### Re: Randomness, Quantum Mechanics - and Cryptography

```
On Sep 6, 2010, at 10:49 PM, John Denker wrote:
If you think about the use of randomness in cryptography, what
matters

isn't really randomness - it's exactly unpredictability.

Agreed.

This is a very
tough to pin down:  What's unpredictable to me may be predictable to
you,

It's easy to pin down.  If it's unpredictable to the attacker,
it's unpredictable enough for all practical purposes.
I was talking about mathematical, even philosophical, underpinnings -
not practical purposes.

In any case, even if you are concerned with practice, the statement
that something is unpredictable to the attacker sounds suspect.
After all, most junk cryptographic arguments claim that some algorithm
is not reversible by the attacker.  One should really expect more.

and unpredictability collapses as soon as the random value is
known (measured?).  QM unpredictability as described by Conway
seems
much closer to the kind of thing you really need to get crypto
results.

You're working too hard.  QM is interesting, but it is overkill
for cryptography.  Plain old classical thermodynamical randomness
is plenty random enough.
But there isn't actually such a thing as classical thermodynamical
randomness!  Classical physics is fully deterministic.  Thermodynamics
uses a probabilistic model as a way to deal with situations where the
necessary information is just too difficult to gather.  Classically,
you could in principle measure the positions and momenta of all the
atoms in a cubic liter of air, and then produce completely detailed
analyses of the future behavior of the system.  There would be no
random component at all.  In practice, even classically, you can't
hope to get even a fraction of the necessary information - so you
instead look at aggregate properties and, voila, thermodynamics.
There's no randomness assumption - much less an unpredictability
assumption - for the micro-level quantities.  What you need is some
that liter of air, your calculations of the macro quantities would be
completely undisturbed.

FWIW, quantum noise is just the limiting case of thermal noise in
the limit of high frequency and/or low temperature.  There is no
dividing line between the two, by which I mean that the full range
of intermediate cases exists, and the same equation describes both
asymptotes and everything in between.  A graph of noise versus
temperature for a simple circuit can be found at
http://www.av8n.com/physics/thermo/partition-function.html#fig-qho

If anybody can think of a practical attack against the randomness
of a thermal noise source, please let us know.  By practical I
mean to exclude attacks that use such stupendous resources that
it would be far easier to attack other elements of the system.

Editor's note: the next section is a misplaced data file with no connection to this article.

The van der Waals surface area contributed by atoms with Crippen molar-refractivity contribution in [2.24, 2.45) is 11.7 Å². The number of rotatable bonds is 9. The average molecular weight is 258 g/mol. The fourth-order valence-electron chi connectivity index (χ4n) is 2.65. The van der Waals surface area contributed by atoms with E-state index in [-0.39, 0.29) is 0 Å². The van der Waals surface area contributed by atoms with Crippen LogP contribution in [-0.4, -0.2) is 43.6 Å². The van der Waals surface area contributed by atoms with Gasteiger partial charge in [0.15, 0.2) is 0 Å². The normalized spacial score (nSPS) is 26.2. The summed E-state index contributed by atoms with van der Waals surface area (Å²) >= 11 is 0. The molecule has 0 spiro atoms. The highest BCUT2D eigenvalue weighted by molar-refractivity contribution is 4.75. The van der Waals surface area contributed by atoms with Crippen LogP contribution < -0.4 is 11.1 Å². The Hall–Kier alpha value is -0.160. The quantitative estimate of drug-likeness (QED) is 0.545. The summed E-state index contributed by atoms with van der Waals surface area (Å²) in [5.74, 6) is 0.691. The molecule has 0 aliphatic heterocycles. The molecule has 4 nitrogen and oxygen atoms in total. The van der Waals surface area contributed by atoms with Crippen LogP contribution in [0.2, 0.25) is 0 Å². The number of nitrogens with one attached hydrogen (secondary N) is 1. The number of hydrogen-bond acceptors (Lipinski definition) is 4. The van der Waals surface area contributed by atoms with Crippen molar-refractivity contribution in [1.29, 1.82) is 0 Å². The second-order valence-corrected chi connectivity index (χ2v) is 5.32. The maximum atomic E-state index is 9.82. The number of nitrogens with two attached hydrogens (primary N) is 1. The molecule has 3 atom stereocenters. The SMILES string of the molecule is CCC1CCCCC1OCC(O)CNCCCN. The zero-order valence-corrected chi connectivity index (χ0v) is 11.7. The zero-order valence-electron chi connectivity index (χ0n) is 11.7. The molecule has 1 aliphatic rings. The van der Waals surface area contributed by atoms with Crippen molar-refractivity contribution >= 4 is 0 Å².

As a matter of practical engineering, I agree with you.  But read what
you said over again, and distinguish it from typical snake-oil
arguments for novel crypto algorithms.  The differences that make your
claims believable while those of the snake-oil salesmen are not are
subtle and illuminating.  But, as the long argument on this subject
today has shown, that's still not the end of the story.  Just as the
snake-oil systems typically fail because their security claims require
constraints on the attacker (which real attackers will get around),
your claims assume constraints as well.  Lowering the temperature and
injecting RF.  Hmm, hadn't thought of that as an attack technique

-- Jerry

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### Re: Randomness, Quantum Mechanics - and Cryptography

```On Tue, 7 Sep 2010 22:22:57 -0400 Jerry Leichter leich...@lrw.com
wrote:
On Sep 6, 2010, at 10:49 PM, John Denker wrote:
It's easy to pin down.  If it's unpredictable to the attacker,
it's unpredictable enough for all practical purposes.
I was talking about mathematical, even philosophical, underpinnings
- not practical purposes.

In any case, even if you are concerned with practice, the
statement that something is unpredictable to the attacker sounds
suspect. After all, most junk cryptographic arguments claim that
some algorithm is not reversible by the attacker.  One should
really expect more.

Actually, I've seen a significant number of proofs in the crypto world
that amount to show that the attacker cannot distinguish these bits
from a set of random bits with probability better than uninformed
guessing.

It appears to be reasonable to think that if the attacker cannot
distinguish a stream from a true random stream, or cannot predict
the next bit with better probability than chance, the attacker has no
handle on which to base an attack. I would invite people who are
more versed on this topic to chime in.

Perry

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### Re: Randomness, Quantum Mechanics - and Cryptography

```On Tue, Sep 07, 2010 at 10:22:57PM -0400, Jerry Leichter wrote:

But there isn't actually such a thing as classical thermodynamical
randomness!  Classical physics is fully deterministic.  Thermodynamics uses